The city’s mostly black public schools have experienced a steady growth in Hispanic students since 1992 when only 286 attended the former Memphis City Schools. In 2015, the consolidated Shelby County Schools had 13,816 Hispanic children and teens, or 12.3 percent of the student population.

Lidia Sauceda came to Memphis from Mexico as a child; now she has two children who attend Shelby County Schools. Through Memphis Lift, she is learning about how to navigate Tennessee’s largest district in behalf of her family.

PHOTO: Caroline Bauman
Hispanic parents attend a training with the Memphis Lift fellowship program.

“Latinos are afraid of talking, of standing up,” Sauceda said. “They’re so afraid they’re not going to be heard because of their legal status. But I will recommend this (fellowship) to parents. How do we want our kids to have a better education if we can’t dedicate time?”

The training includes lessons on local school options, how to speak publicly at a school board meeting, and how to advocate for your children if you believe they are being treated unfairly.

The first fellowship was led by Ian Buchanan, former director of community partnership for the state-run Achievement School District. Now the program is taught in-house, and the Spanish-speaking class is being led this month by Carmelita Hernandez, an alumna.

“No matter what language we speak, we want a high-quality education for our kids just like any other parent,” Hernandez said. “A good education leads to better opportunities.”

Stopping summer slide

On National Summer Learning Day, Memphis takes stock of programs for kids

PHOTO: Helen Carefoot
Torrence Echols, a rising first-grader in Memphis, builds a tower with giant legos at the Benjamin L. Hooks Library on National Summer Learning Day.

When it comes to summer learning, it’s been a better year for Memphis, where a range of new programs have helped to stem learning loss that hits hard in communities with a high number of low-income students.

On Thursday, Mayor Jim Strickland celebrated that work in conjunction with National Summer Learning Day and against the backdrop of the children’s reading room of the city’s main library.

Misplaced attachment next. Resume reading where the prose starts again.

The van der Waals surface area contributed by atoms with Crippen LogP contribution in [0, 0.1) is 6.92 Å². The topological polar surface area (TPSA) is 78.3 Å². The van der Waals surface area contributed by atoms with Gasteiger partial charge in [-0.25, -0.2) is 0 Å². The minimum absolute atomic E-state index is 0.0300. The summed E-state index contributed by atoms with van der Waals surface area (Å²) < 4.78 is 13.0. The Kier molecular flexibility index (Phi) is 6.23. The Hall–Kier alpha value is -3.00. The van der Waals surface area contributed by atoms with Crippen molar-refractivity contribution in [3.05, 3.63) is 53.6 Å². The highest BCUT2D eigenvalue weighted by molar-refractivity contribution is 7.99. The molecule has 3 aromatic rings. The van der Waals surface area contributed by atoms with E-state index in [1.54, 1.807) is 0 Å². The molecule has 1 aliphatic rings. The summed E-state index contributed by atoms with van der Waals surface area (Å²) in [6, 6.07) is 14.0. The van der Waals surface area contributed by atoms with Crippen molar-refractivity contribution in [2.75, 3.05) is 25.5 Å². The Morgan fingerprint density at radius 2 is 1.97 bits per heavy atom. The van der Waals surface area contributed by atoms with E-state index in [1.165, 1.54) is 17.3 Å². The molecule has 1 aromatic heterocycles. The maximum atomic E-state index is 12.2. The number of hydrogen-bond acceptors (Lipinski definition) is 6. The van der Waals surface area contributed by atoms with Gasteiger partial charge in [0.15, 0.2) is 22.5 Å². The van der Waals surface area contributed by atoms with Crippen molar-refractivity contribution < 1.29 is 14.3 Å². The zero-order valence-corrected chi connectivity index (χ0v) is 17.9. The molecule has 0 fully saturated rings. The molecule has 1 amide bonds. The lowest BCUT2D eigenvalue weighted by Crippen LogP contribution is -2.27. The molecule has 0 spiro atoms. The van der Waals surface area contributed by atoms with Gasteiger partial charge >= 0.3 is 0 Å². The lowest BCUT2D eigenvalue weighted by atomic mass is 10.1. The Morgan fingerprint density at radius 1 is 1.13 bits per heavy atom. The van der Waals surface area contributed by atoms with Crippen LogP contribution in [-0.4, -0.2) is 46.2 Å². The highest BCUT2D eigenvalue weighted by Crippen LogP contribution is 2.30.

He estimated that 10,000 children and teens are being reached this summer through learning programs spearheaded through Shelby County Schools, Literacy Mid-South, Memphis Public Libraries, churches and nonprofit organizations across the community.

That’s a record-breaking number, Strickland says, in a city with a lot of students struggling to meet state and local reading targets.

Summer learning loss, also known as summer slide, is the tendency for students to lose some of the knowledge and skills they gained during the school year. It’s a large contributor to the achievement gap, since children from low-income families usually don’t get the same summer enrichment opportunities as their more affluent peers. Compounded year after year, the gap widens to the point that, by fifth grade, many students can be up to three years behind in math and reading.

But this summer for the first time, Shelby County Schools offered summer learning academies across the city for students most in need of intervention. And Memphis also received a slice of an $8.5 million state grant to provide summer literacy camps at nine Memphis schools through Tennessee’s Read to be Ready initiative.

Literacy Mid-South used Thursday’s event to encourage Memphians to “drop everything and read!”

The nonprofit, which is providing resources this summer through about 15 organizations in Greater Memphis, is challenging students to log 1,400 minutes of summertime reading, an amount that research shows can mitigate learning loss and even increase test scores.

Reading is a problem for many students in Memphis and across Tennessee. Less than a third of third-graders in Shelby County Schools read on grade level, and the district is working to boost that rate to 90 percent by 2025 under its Destination 2025 plan.

The city of Memphis, which does not fund local schools, has made Memphis Public Libraries the focal point of its education work. This summer, the library is offering programs on everything from STEM and robotics to art and test prep.

Parents are a critical component, helping their kids to take advantage of books, programs and services that counter the doldrums of summer learning.

Soon after the mayor left the Benjamin L. Hooks Library on Thursday, Tammy Echols arrived with her son, Torrence, a rising first-grader at Levi Elementary School. Echols said they visit regularly to read books and do computer and math games.

“We always do a lot of reading and we’re working on learning sight words,” Echols said as she watched her son build a tower out of giant Lego blocks. “Torrence is a learning child and it’s easy to forget what you just learned if you’re not constantly reinforcing.”

You can find summer learning resources for families from the National Summer Learning Association.